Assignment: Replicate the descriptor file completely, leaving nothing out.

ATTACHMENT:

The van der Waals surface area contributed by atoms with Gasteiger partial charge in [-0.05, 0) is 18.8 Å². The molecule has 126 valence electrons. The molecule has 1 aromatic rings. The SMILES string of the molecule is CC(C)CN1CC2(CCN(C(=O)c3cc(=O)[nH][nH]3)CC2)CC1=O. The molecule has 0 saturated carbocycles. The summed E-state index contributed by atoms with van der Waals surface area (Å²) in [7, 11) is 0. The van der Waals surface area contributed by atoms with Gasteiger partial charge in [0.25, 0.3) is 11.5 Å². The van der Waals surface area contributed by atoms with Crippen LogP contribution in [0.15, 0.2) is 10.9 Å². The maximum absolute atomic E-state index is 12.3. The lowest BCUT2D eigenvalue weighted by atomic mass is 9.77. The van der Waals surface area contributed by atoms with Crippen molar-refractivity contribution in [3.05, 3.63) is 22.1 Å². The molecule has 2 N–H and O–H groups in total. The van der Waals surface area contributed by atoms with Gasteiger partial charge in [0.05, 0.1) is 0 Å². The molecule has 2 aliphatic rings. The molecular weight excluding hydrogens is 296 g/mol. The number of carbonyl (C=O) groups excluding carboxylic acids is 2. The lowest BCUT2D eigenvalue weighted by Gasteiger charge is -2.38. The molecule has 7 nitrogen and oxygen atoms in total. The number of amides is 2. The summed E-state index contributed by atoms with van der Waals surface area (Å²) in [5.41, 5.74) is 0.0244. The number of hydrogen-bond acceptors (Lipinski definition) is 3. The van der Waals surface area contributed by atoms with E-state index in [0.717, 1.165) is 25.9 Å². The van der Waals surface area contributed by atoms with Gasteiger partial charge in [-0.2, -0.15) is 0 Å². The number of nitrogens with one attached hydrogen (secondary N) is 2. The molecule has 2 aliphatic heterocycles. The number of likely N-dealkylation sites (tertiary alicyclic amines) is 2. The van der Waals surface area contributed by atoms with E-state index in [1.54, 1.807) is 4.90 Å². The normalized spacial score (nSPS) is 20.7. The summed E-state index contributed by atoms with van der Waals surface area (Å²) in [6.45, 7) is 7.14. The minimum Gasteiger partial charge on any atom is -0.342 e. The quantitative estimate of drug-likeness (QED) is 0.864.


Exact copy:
The van der Waals surface area contributed by atoms with Gasteiger partial charge in [-0.05, 0) is 18.8 Å². The molecule has 126 valence electrons. The molecule has 1 aromatic rings. The SMILES string of the molecule is CC(C)CN1CC2(CCN(C(=O)c3cc(=O)[nH][nH]3)CC2)CC1=O. The molecule has 0 saturated carbocycles. The summed E-state index contributed by atoms with van der Waals surface area (Å²) in [7, 11) is 0. The van der Waals surface area contributed by atoms with Gasteiger partial charge in [0.25, 0.3) is 11.5 Å². The van der Waals surface area contributed by atoms with Crippen LogP contribution in [0.15, 0.2) is 10.9 Å². The maximum absolute atomic E-state index is 12.3. The lowest BCUT2D eigenvalue weighted by atomic mass is 9.77. The van der Waals surface area contributed by atoms with Crippen molar-refractivity contribution in [3.05, 3.63) is 22.1 Å². The molecule has 2 N–H and O–H groups in total. The van der Waals surface area contributed by atoms with Gasteiger partial charge in [0.05, 0.1) is 0 Å². The molecule has 2 aliphatic rings. The molecular weight excluding hydrogens is 296 g/mol. The number of carbonyl (C=O) groups excluding carboxylic acids is 2. The lowest BCUT2D eigenvalue weighted by Gasteiger charge is -2.38. The molecule has 7 nitrogen and oxygen atoms in total. The number of amides is 2. The summed E-state index contributed by atoms with van der Waals surface area (Å²) in [5.41, 5.74) is 0.0244. The number of hydrogen-bond acceptors (Lipinski definition) is 3. The van der Waals surface area contributed by atoms with E-state index in [0.717, 1.165) is 25.9 Å². The van der Waals surface area contributed by atoms with Gasteiger partial charge in [-0.2, -0.15) is 0 Å². The number of nitrogens with one attached hydrogen (secondary N) is 2. The molecule has 2 aliphatic heterocycles. The number of likely N-dealkylation sites (tertiary alicyclic amines) is 2. The van der Waals surface area contributed by atoms with E-state index in [1.54, 1.807) is 4.90 Å². The normalized spacial score (nSPS) is 20.7. The summed E-state index contributed by atoms with van der Waals surface area (Å²) in [6.45, 7) is 7.14. The minimum Gasteiger partial charge on any atom is -0.342 e. The quantitative estimate of drug-likeness (QED) is 0.864.